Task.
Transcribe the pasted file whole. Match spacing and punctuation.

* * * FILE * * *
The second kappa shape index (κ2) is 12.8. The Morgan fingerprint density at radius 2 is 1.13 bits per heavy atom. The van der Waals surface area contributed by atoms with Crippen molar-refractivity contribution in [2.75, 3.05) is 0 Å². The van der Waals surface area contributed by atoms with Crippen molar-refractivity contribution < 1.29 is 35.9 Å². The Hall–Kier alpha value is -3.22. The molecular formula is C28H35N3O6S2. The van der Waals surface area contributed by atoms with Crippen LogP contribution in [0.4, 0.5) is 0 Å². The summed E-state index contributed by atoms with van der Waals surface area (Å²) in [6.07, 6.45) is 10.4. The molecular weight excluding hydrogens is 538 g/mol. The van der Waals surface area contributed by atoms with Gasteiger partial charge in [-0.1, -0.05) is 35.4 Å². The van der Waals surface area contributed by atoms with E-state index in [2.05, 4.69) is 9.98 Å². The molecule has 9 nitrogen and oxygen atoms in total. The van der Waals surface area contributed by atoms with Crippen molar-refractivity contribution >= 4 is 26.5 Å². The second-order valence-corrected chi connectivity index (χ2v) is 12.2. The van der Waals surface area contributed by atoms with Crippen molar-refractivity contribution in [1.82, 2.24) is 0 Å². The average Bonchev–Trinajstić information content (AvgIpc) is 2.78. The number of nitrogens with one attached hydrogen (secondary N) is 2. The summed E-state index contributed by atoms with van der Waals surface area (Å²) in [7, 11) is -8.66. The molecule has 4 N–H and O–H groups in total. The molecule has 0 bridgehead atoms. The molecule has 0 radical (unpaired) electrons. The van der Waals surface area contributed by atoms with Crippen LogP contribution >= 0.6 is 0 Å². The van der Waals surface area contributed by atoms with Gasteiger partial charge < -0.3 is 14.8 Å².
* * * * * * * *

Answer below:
The second kappa shape index (κ2) is 12.8. The Morgan fingerprint density at radius 2 is 1.13 bits per heavy atom. The van der Waals surface area contributed by atoms with Crippen molar-refractivity contribution in [2.75, 3.05) is 0 Å². The van der Waals surface area contributed by atoms with Crippen molar-refractivity contribution < 1.29 is 35.9 Å². The Hall–Kier alpha value is -3.22. The molecular formula is C28H35N3O6S2. The van der Waals surface area contributed by atoms with Crippen LogP contribution in [0.4, 0.5) is 0 Å². The summed E-state index contributed by atoms with van der Waals surface area (Å²) in [6.07, 6.45) is 10.4. The molecular weight excluding hydrogens is 538 g/mol. The van der Waals surface area contributed by atoms with Gasteiger partial charge in [-0.1, -0.05) is 35.4 Å². The van der Waals surface area contributed by atoms with E-state index in [2.05, 4.69) is 9.98 Å². The molecule has 9 nitrogen and oxygen atoms in total. The van der Waals surface area contributed by atoms with Crippen molar-refractivity contribution >= 4 is 26.5 Å². The second-order valence-corrected chi connectivity index (χ2v) is 12.2. The van der Waals surface area contributed by atoms with Crippen molar-refractivity contribution in [1.82, 2.24) is 0 Å². The average Bonchev–Trinajstić information content (AvgIpc) is 2.78. The number of nitrogens with one attached hydrogen (secondary N) is 2. The summed E-state index contributed by atoms with van der Waals surface area (Å²) in [7, 11) is -8.66. The molecule has 4 N–H and O–H groups in total. The molecule has 0 bridgehead atoms. The molecule has 0 radical (unpaired) electrons. The van der Waals surface area contributed by atoms with Crippen LogP contribution >= 0.6 is 0 Å². The van der Waals surface area contributed by atoms with Gasteiger partial charge < -0.3 is 14.8 Å².